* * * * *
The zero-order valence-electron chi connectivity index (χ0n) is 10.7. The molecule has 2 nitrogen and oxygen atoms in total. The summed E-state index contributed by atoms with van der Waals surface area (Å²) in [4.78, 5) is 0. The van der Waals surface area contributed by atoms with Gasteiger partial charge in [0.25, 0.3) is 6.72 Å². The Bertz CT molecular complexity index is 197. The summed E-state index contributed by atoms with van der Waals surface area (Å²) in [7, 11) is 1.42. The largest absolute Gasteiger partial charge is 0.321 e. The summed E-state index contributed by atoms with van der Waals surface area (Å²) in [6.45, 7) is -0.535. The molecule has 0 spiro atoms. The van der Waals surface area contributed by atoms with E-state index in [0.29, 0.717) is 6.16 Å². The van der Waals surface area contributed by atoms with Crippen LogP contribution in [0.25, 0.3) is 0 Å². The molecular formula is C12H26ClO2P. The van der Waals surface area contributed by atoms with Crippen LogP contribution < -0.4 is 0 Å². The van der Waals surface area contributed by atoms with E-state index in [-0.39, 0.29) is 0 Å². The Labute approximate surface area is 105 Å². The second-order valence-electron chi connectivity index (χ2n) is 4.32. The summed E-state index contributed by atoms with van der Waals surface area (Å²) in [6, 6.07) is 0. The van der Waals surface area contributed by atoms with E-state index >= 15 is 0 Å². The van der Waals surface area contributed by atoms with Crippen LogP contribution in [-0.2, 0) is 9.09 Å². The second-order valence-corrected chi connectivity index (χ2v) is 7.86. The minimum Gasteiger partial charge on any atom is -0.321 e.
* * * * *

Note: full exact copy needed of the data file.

The zero-order valence-electron chi connectivity index (χ0n) is 10.7. The molecule has 2 nitrogen and oxygen atoms in total. The summed E-state index contributed by atoms with van der Waals surface area (Å²) in [4.78, 5) is 0. The van der Waals surface area contributed by atoms with Gasteiger partial charge in [0.25, 0.3) is 6.72 Å². The Bertz CT molecular complexity index is 197. The summed E-state index contributed by atoms with van der Waals surface area (Å²) in [7, 11) is 1.42. The largest absolute Gasteiger partial charge is 0.321 e. The summed E-state index contributed by atoms with van der Waals surface area (Å²) in [6.45, 7) is -0.535. The molecule has 0 spiro atoms. The van der Waals surface area contributed by atoms with E-state index in [0.29, 0.717) is 6.16 Å². The van der Waals surface area contributed by atoms with Crippen LogP contribution in [0.25, 0.3) is 0 Å². The molecular formula is C12H26ClO2P. The van der Waals surface area contributed by atoms with Crippen LogP contribution < -0.4 is 0 Å². The van der Waals surface area contributed by atoms with E-state index in [-0.39, 0.29) is 0 Å². The Labute approximate surface area is 105 Å². The second-order valence-electron chi connectivity index (χ2n) is 4.32. The summed E-state index contributed by atoms with van der Waals surface area (Å²) in [6, 6.07) is 0. The van der Waals surface area contributed by atoms with E-state index >= 15 is 0 Å². The van der Waals surface area contributed by atoms with Crippen LogP contribution in [-0.2, 0) is 9.09 Å². The second-order valence-corrected chi connectivity index (χ2v) is 7.86. The minimum Gasteiger partial charge on any atom is -0.321 e.